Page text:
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By Melonie Schmierer-Lee on Thu 30 Sep 2021

Our Throwback Thursday this week is taken from issue 31 of the printed edition of Genizah Fragments, published in April 1996, by Judith Olszowy (now Olszowy-Schlanger)

As is well known, the Karaites have existed as an independent Jewish sect since their establishment in Babylonia around the eighth century. They have distinguished themselves from Rabbanite mainstream Judaism by rejecting the oral tradition, as recorded in the Talmud, and by considering the Bible as their exclusive source of legal authority.... Read More

Has tags: calendar, Genizah Fragments, Hebrew, Karaite, ketubba, legal, marriage

 

By Melonie Schmierer-Lee and Zina Cohen on Wed 18 Aug 2021

Zina, you have a new book coming out soon about inks in Genizah manuscripts. How did your interest in the fragments come about?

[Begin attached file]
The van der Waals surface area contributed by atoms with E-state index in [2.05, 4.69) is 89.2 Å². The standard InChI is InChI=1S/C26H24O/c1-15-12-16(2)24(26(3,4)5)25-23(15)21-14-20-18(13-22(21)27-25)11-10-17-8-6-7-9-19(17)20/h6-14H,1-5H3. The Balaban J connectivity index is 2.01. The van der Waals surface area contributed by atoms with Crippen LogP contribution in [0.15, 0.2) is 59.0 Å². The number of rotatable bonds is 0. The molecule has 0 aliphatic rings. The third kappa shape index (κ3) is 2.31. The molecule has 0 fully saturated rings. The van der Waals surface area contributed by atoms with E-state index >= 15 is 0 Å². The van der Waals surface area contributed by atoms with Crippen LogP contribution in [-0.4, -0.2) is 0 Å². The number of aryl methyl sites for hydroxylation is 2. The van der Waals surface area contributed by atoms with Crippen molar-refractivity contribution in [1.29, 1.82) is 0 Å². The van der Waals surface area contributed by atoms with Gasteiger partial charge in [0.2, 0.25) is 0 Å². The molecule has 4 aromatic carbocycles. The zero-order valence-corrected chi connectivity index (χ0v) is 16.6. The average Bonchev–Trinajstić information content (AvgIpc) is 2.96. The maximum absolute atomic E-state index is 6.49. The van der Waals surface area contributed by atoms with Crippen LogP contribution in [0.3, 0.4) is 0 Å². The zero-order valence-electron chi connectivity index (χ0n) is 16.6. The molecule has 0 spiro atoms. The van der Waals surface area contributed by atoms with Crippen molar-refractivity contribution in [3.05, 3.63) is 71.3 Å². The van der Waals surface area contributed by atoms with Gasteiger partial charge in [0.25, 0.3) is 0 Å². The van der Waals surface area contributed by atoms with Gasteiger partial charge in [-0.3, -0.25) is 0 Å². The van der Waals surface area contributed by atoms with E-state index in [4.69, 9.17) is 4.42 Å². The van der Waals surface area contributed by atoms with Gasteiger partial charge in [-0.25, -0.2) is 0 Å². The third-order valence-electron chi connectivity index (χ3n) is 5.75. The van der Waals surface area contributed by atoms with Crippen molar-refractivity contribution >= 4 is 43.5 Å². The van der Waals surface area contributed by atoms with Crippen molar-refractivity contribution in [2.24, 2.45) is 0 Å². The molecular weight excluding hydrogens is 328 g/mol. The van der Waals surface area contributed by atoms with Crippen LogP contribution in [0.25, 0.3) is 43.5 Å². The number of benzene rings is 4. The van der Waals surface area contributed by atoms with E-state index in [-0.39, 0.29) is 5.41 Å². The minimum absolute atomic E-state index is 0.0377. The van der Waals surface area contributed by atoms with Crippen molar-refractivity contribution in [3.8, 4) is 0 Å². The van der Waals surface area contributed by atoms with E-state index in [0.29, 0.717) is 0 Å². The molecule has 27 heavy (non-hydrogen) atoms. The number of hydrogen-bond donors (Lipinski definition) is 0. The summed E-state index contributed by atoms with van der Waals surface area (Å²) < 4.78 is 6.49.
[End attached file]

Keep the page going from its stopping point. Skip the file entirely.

I have a Masters in archaeology, but have always been interested in science. I came to be interested in archaeometry – science applied to archaeology. During my Masters degree I worked on an Islamic complex in Morocco dating to the 14th century, analysing the mortar to try to understand if there were strategies involved in preparing the mortar. My main subject of interest, though, was manuscripts and pigments, and I planned to continue my... Read More

Has tags: Genizah Fragments, ink, ketubba, Moses Maimonides, paper, Q&A, scribe

 

By Melonie Schmierer-Lee and Nick Posegay on Wed 12 May 2021

Q&A Wednesday gives a short interview with a Genizah researcher: what are they working on today? And why?

Nick, what are you working on this week?

Lately I’ve been working on late-dated manuscripts in Genizah collections. Looking at fragments dated after 1864, trying to work out how they ended up in genizot, and thinking about what that means for “Cairo Genizah” collections as we typically understand them.

Have you found many fragments that are dated that late?

I’ve found about 25 that are explicitly dated, but I suspect... Read More

Has tags: Agnes Lewis, Genizah Fragments, Greville Chester, ketubba, Margaret Gibson, printed, Q&A, Solomon Schechter, Yemen

 

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